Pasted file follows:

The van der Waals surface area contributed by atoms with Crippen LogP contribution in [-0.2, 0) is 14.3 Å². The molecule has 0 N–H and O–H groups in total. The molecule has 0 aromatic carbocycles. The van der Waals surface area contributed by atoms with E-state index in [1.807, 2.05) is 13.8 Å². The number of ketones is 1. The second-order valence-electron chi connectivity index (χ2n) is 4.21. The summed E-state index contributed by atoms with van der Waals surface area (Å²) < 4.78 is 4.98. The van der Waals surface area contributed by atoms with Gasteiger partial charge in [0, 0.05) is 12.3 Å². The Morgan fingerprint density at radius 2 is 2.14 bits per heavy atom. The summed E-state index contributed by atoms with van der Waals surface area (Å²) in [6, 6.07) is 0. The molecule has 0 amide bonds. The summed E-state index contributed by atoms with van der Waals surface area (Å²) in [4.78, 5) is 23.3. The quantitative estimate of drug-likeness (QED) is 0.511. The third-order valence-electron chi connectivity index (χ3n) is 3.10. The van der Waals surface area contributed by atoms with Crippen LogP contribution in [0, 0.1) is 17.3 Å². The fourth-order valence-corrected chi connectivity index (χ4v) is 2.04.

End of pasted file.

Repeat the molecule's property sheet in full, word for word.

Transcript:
The van der Waals surface area contributed by atoms with Crippen LogP contribution in [-0.2, 0) is 14.3 Å². The molecule has 0 N–H and O–H groups in total. The molecule has 0 aromatic carbocycles. The van der Waals surface area contributed by atoms with E-state index in [1.807, 2.05) is 13.8 Å². The number of ketones is 1. The second-order valence-electron chi connectivity index (χ2n) is 4.21. The summed E-state index contributed by atoms with van der Waals surface area (Å²) < 4.78 is 4.98. The van der Waals surface area contributed by atoms with Gasteiger partial charge in [0, 0.05) is 12.3 Å². The Morgan fingerprint density at radius 2 is 2.14 bits per heavy atom. The summed E-state index contributed by atoms with van der Waals surface area (Å²) in [6, 6.07) is 0. The molecule has 0 amide bonds. The summed E-state index contributed by atoms with van der Waals surface area (Å²) in [4.78, 5) is 23.3. The quantitative estimate of drug-likeness (QED) is 0.511. The third-order valence-electron chi connectivity index (χ3n) is 3.10. The van der Waals surface area contributed by atoms with Crippen LogP contribution in [0, 0.1) is 17.3 Å². The fourth-order valence-corrected chi connectivity index (χ4v) is 2.04.